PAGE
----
• Fleas: A Big Problem

    One flea can bite 400 times a day

    For something so small — just 1/12 to 1/8 inches long — fleas are a mighty big problem. One flea can bite up to 400 times per day in a lifespan that can last about 100 days! And one pair of fleas can produce 400 to 500 offspring during that lifetime. In fact, it only takes 21 days for single flea to multiply into 1,000 fleas on your dog on cat and in your home. Those are just the adult fleas. YIKES!

    Educating yourself about fleas and the problems they cause is the first step to protecting your pet, home and your family.

    How fleas grow.
    It seems that at every stage of development, fleas are out for blood, always ready to keep the infestation going.
    All kinds of fleas.
    There are thousands of known species of fleas. You only need to worry about the fleas that are most likely to get on your dog or cat.
    Fast facts on fleas.
    From how much they eat to how high they jump, there’s a lot to learn about fleas.
    A flea can jump 30,000 times without stopping

    How Fleas Grow

    To understand why fleas are such a menace to pets and owners alike, it’s important to know that it’s not just the adult fleas that cause problems. They make up only about 5 percent of an infestation. That means there are still the eggs, larvae and immature fleas ready to do their part to keep the infestation going.

    Stage 1: The Eggs. An adult female flea can lay up to 50 eggs per day and several hundred eggs in a lifetime. The eggs are not sticky and they are very small. So they quickly fall off your pet and into your carpet, furniture, pet’s bed and yard. They hatch from two to 21 days after they are laid. Then the real problems begin.

    Flea life cycle

    Stage 2: The Larvae. The eggs develop wherever they land and hatch into larvae and live among the dark places in your home and outside. They feast on flea dirt — flea feces that contain digested blood from your pet — and other organic matter like shed skin cells, hair and feathers. Larvae are almost invisible and settle deep into carpets and furniture. Even vacuuming won’t remove them all.

    Stage 3: The Immature Flea. Immature fleas, or pupae, spend about eight to nine days in their cocoon, growing and waiting to emerge. But they can survive much longer than that, up to several months, waiting until they detect heat, movement and carbon dioxide that lets them know it is time to emerge from their cocoons…to bite your pet and wreak havoc in your home!

    Stage 4: The Adult Flea. Adult fleas like warm, humid places and stay on the same host pet their entire lives. This is the most annoying stage because adult fleas bite, feeding on the blood of your pet. When they do, it results in the telltale symptoms of scratching, biting and skin irritation. As they feed, female fleas lay eggs and the life cycle starts over again.

    Types of Fleas

    As if having fleas on your dog or cat isn’t enough to creep you out, it’s worse to think that there are thousands of species of fleas in the world — each with its own preferences when it comes to environment, host animal and other characteristics.

    Flea under magnifying glass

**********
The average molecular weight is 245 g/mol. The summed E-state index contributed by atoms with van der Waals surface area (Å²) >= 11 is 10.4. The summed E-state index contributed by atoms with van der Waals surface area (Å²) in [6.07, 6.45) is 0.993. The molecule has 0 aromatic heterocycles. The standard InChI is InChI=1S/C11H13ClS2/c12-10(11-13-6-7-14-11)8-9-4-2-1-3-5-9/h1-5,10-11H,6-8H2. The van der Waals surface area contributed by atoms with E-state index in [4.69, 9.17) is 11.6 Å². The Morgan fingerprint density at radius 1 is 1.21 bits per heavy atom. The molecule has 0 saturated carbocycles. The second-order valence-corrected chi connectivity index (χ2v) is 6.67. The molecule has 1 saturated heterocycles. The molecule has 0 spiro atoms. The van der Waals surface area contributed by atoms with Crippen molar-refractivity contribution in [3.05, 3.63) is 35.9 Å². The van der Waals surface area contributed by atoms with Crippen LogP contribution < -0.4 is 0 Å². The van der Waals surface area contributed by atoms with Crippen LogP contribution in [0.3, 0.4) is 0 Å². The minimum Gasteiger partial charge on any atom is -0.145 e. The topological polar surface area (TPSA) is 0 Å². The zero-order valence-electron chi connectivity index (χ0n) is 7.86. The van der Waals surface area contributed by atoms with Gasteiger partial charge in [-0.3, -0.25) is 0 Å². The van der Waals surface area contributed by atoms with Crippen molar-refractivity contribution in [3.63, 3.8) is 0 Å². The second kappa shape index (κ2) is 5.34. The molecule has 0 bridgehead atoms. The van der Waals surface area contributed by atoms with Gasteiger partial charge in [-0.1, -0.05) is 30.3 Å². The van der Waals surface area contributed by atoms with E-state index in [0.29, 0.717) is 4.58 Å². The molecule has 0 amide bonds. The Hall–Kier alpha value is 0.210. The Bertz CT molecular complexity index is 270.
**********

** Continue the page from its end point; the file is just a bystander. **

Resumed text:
Flea varieties. There are more than 2,000 varieties of fleas in the world, and more than 200 types in the U.S.

    Classifying fleas. While each type of flea has different characteristics, they are usually classified by the animal they prefer to call host — dog fleas, cat fleas and so on. However, fleas don’t limit their appetite to their namesake animals.

    Common U.S. fleas. The most common flea in the U.S. is the cat flea. But don’t let the name fool you, it’s also the type of flea most commonly found on dogs. So if you have these biting bad boys around, you’re probably fighting against the cat flea.

    Fast facts on fleas

    While fleas are no one’s favorite, there are lots of facts to know about this itchy, scratchy foe.

    Size and shape: Measuring in at just 1/12 to 1/8 inches and flat, fleas on your dog or cat move quickly and easily between the hairs in their fur. Like most insects, fleas have six legs. Their hind legs are much longer, making it easy for fleas to jump.

    Mobility: Fleas do not fly; they jump as high as eight inches and as far as 12 inches horizontally. So it’s easy for fleas to get on dogs and cats…and even on pants, shoes and blankets.

    A flea accelerates 50x faster than the space shuttle

    Food: Fleas love to feast on the blood of their hosts, including cats, dogs and other domesticated animals. Female adult fleas ingest 15 times their body weight each day. The immature flea, or pupae, doesn’t eat blood, but does survive on organic matter like flea feces, shed skin, hair and feathers. However, in order to lay eggs, the adult flea must have a blood meal.

    Infestations: Fleas can live for about 100 days, but only about a week of this is spent as an adult. In fact, 95 percent of a flea’s life is spent in its other life stages — from egg to larvae, then pupae or immature flea. That’s why an infestation can last much longer than 100 days, as fleas may exist in different stages — waiting to make a meal out of your pet.

    Bites: According to experts, more than 70 percent of fleas bite their host within the first hour. One flea can bite up to 400 times per day. So getting flea treatment t on dogs and cats needs to be fast and effective!